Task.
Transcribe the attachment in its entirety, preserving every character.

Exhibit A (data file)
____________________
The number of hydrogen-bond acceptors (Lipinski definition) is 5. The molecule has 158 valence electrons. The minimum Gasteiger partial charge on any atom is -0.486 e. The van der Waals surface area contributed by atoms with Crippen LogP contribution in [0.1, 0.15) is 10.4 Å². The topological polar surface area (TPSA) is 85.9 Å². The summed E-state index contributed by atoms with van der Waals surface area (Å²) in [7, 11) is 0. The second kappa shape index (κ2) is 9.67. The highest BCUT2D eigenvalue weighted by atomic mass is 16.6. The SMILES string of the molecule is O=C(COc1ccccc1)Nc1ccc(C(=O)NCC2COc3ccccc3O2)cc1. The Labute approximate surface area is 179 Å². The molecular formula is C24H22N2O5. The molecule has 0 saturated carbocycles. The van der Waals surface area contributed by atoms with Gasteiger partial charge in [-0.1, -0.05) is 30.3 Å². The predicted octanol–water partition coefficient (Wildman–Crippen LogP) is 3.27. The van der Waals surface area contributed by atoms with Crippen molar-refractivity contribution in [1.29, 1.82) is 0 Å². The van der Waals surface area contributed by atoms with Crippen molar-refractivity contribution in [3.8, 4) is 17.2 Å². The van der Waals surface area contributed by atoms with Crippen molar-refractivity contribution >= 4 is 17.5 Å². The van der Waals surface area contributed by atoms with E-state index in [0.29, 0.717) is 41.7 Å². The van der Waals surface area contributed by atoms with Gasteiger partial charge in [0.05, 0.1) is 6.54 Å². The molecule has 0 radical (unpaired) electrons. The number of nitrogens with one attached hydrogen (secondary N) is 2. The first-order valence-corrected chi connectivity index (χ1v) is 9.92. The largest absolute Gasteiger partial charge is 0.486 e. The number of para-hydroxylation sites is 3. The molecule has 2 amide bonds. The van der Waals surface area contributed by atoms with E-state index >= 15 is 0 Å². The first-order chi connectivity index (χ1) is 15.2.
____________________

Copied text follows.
The number of hydrogen-bond acceptors (Lipinski definition) is 5. The molecule has 158 valence electrons. The minimum Gasteiger partial charge on any atom is -0.486 e. The van der Waals surface area contributed by atoms with Crippen LogP contribution in [0.1, 0.15) is 10.4 Å². The topological polar surface area (TPSA) is 85.9 Å². The summed E-state index contributed by atoms with van der Waals surface area (Å²) in [7, 11) is 0. The second kappa shape index (κ2) is 9.67. The highest BCUT2D eigenvalue weighted by atomic mass is 16.6. The SMILES string of the molecule is O=C(COc1ccccc1)Nc1ccc(C(=O)NCC2COc3ccccc3O2)cc1. The Labute approximate surface area is 179 Å². The molecular formula is C24H22N2O5. The molecule has 0 saturated carbocycles. The van der Waals surface area contributed by atoms with Gasteiger partial charge in [-0.1, -0.05) is 30.3 Å². The predicted octanol–water partition coefficient (Wildman–Crippen LogP) is 3.27. The van der Waals surface area contributed by atoms with Crippen molar-refractivity contribution in [1.29, 1.82) is 0 Å². The van der Waals surface area contributed by atoms with Crippen molar-refractivity contribution in [3.8, 4) is 17.2 Å². The van der Waals surface area contributed by atoms with Crippen molar-refractivity contribution >= 4 is 17.5 Å². The van der Waals surface area contributed by atoms with E-state index in [0.29, 0.717) is 41.7 Å². The van der Waals surface area contributed by atoms with Gasteiger partial charge in [0.05, 0.1) is 6.54 Å². The molecule has 0 radical (unpaired) electrons. The number of nitrogens with one attached hydrogen (secondary N) is 2. The first-order valence-corrected chi connectivity index (χ1v) is 9.92. The largest absolute Gasteiger partial charge is 0.486 e. The number of para-hydroxylation sites is 3. The molecule has 2 amide bonds. The van der Waals surface area contributed by atoms with E-state index >= 15 is 0 Å². The first-order chi connectivity index (χ1) is 15.2.